The Scareactor’s Paradox

Posted: September 3, 2015 in Acting, Horror Blog, Theatre
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I have been a scareactor for many different haunted houses over the past ten years.  It’s a form of acting that I find a great amount of joy in, and I also take a lot of pride in. That’s why when I’m told by people that it’s not “real acting” I get really defensive.

Often times the directors, actors, etc. who says things like that typically dislike haunts/horror or have never been on the production side of these types of shows. Look, I get it. I understand how someone can go into a haunt and think that the actors doing the scaring are just fooling around or how it doesn’t take any skill to pop out and say “boo.” I get that thought process because the rub is it doesn’t take a lot skill to just say boo; to just be able to do the minimal in a haunt. The skill comes from the planning, the prep, the ability to read the audience, and the overall craft that goes in to real scaring. It’s the same amount of prep I’d put in to any performance on screen or on stage, and it pisses me off when people just discount the work that I and so many other talented people put in.

I believe this is a sort of paradox that any off stage live theatre performer deals with. You’re told that there is no real place for performances like this to be on your resume, and that it doesn’t take any real talent. That’s such bull to me. You can tell a good scareactor from a bad one in an instant. The good ones put in the time and devotion to the characters that we create, and that effort shows. I also go to plenty of haunt events and the ones that scare me or entertain me the most are always the ones where you can tell that the actors believe in their characters and put in the time and passion to flesh them out in their own heads. One of the first things you lean in theatre is if you as an actor believe in the action taking place, it’s that much easier for the audience to believe it. That is true on stage/film, but it’s even more true I believe in more visceral performances like haunted houses, or these interactive experiences like ALONE, Delusion, or Fables.2

Along with the process of creating these characters from the ground up, the ability to hone in and read the audience is so important to performances in haunts. It’s something that you have to continually work on, and perfect and is unlike anything you’d ever experience in stage theatre and especially film. With stage theatre, yes, you need to be able to read your audience- sure. But that is nothing compared to the way you need to read your audience in a haunt environment. First and foremost there is safety. You need to protect yourself as well as make sure the audience is never in any real danger. People have different reactions to being scared. I’ve been punched, slapped, kicked, scratched. elbowed, and have also had to deal with people crawling away into a corner, running backwards, and crapping themselves. There are so many different ways people deal with fear, and you have to be able to read that and be able to react to that so that you can still give a performance while making sure your safe, not holding the line up, or making the guests destroy the set or themselves.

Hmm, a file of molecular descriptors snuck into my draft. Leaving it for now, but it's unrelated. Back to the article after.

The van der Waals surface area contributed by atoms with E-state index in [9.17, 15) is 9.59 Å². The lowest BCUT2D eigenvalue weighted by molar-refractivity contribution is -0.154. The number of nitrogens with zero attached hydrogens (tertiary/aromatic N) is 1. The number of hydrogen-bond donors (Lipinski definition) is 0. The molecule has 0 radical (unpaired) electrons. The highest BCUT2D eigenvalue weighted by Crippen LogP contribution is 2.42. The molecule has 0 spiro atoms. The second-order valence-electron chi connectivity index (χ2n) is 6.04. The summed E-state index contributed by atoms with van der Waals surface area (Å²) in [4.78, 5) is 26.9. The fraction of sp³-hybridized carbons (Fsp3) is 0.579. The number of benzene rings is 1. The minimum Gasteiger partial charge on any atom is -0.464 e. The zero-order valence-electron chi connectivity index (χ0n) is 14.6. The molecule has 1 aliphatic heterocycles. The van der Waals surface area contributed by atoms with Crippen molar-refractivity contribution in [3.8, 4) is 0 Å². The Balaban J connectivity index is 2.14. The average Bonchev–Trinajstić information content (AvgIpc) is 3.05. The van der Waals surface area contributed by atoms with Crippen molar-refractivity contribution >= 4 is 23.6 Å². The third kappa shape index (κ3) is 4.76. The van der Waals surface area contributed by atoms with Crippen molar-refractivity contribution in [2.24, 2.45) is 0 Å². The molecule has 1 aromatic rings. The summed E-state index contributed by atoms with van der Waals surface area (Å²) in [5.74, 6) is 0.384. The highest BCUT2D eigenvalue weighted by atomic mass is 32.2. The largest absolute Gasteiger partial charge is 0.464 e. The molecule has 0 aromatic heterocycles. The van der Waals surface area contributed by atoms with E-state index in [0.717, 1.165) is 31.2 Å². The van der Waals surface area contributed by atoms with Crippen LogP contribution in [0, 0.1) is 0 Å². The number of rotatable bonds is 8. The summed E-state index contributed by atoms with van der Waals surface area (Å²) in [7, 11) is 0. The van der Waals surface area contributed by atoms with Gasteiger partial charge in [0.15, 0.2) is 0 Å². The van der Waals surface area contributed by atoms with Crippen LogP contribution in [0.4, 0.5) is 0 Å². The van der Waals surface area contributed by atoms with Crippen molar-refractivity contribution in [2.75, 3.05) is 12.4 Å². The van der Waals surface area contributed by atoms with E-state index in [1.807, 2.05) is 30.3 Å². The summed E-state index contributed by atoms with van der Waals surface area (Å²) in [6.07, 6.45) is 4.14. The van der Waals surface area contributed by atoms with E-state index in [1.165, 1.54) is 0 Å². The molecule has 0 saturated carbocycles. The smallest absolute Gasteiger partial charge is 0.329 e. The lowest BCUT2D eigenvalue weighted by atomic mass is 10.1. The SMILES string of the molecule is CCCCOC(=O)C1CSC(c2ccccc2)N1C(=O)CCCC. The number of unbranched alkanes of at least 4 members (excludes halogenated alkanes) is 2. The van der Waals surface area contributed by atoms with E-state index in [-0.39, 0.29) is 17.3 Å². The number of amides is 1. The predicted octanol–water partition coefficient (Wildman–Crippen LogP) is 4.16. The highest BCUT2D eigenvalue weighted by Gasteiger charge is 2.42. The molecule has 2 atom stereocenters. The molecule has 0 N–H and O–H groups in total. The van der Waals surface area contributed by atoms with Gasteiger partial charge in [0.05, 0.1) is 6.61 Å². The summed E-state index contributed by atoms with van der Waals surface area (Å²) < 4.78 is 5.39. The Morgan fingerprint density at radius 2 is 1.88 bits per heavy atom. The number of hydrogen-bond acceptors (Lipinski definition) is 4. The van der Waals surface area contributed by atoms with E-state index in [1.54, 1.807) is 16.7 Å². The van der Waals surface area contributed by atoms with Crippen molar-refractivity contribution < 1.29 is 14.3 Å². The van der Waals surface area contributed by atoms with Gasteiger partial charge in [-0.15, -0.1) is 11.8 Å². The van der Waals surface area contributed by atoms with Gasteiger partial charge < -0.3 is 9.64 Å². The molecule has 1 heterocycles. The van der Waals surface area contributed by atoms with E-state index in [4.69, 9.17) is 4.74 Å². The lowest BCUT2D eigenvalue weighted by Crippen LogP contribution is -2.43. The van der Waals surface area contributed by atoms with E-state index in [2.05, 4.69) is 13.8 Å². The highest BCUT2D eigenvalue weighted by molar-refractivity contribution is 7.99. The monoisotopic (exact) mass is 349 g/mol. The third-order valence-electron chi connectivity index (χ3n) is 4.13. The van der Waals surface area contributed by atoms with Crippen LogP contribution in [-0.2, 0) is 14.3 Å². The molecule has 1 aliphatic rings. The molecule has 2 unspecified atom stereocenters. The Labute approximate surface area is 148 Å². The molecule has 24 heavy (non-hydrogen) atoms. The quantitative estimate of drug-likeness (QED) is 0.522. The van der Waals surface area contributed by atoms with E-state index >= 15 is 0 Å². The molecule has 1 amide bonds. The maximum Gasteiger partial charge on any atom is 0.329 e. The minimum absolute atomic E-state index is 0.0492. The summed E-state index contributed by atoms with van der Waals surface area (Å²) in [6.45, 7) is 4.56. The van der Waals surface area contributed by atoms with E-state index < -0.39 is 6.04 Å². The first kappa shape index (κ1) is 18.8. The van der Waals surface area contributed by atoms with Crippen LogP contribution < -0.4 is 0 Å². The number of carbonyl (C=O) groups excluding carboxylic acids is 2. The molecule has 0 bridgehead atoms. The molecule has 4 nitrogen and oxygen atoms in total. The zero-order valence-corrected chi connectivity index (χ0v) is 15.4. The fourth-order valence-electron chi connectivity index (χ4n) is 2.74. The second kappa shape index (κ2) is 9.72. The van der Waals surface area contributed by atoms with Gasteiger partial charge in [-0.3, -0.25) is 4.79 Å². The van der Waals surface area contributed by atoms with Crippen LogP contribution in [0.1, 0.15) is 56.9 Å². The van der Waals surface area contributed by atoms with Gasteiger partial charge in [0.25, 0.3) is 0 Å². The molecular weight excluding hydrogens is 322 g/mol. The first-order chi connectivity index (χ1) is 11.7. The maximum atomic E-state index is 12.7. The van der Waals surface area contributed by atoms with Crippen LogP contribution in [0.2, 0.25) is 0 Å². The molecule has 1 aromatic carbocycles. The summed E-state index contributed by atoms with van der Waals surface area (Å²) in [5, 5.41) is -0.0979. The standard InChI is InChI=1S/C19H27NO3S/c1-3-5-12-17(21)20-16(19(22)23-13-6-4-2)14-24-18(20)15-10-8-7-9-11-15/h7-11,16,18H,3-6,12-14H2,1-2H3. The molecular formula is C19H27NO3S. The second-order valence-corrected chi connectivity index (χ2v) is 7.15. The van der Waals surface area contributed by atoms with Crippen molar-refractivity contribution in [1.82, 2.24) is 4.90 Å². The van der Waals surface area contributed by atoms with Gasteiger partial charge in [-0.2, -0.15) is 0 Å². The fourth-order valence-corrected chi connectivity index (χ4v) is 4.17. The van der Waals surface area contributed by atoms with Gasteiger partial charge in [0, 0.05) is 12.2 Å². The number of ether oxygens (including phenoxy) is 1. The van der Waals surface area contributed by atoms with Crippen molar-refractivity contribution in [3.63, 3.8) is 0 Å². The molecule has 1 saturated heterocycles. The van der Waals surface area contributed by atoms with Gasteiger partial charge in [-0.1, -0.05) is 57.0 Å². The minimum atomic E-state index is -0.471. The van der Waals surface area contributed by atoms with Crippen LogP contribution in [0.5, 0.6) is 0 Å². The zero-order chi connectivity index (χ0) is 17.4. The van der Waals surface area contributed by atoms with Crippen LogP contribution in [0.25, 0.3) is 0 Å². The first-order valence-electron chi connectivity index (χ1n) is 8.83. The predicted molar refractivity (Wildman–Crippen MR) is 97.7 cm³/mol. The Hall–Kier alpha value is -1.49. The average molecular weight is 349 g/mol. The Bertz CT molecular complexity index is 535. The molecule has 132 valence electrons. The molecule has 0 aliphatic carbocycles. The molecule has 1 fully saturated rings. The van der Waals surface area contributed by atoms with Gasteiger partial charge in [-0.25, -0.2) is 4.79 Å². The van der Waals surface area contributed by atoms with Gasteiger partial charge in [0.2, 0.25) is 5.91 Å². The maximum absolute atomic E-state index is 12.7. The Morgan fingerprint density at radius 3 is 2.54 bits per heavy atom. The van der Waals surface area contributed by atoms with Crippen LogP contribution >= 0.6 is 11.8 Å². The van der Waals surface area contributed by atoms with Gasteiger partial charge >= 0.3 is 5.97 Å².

You also have to be able to read what scares your audience. Not everyone scares the same way or is afraid of the same thing. So you may get one person who is petrified after you burst through a doorway screaming, but the next person may think that it’s scarier to see you crawling on all fours towards them. You need to have your character and the given circumstances in your mind, but you also have to allow yourself to be malleable to what the audience wants to experience. Really- if you ever want a great improv experience, try working a haunted house for a season.

While there are plenty of scareactors who are ostracized in theatre, the same happens in film. An example is the actors who have played Michael Myers. There have been many different actors to don the mask, and it sounds like a really basic and simple role. But to me it’s much more. Those actors have to not only portray him physically but all they have to act with is tiny gestures and their eyes- that’s it. That, to me, takes a lot of skill but I know a lot of people who don’t think that it takes talent.

1There needs to be more acceptance for scareactors in the world of theatre as well as film.  I do understand that just because a person is able to create a character and scare others it doesn’t mean that they can memorize lines or do other basic things and interactions with others on stage, but it’s all still importance and working haunted houses teaches actors a lot about improv, staying in character through distractions, reading the audience, and so much more. It actually pains me that after the hours, and years of devotion to this art I’m actually told that I should add this work to my acting resume; that I’m told that essentially all the work I’ve put in doesn’t count. It does count, and it matters. Acting is about creating an experience for the audience, and you can ask any number of the thousands of “victims” I’ve had over the past ten years and they’d tell you that I along with my fellow cast member did indeed create an experience for them.

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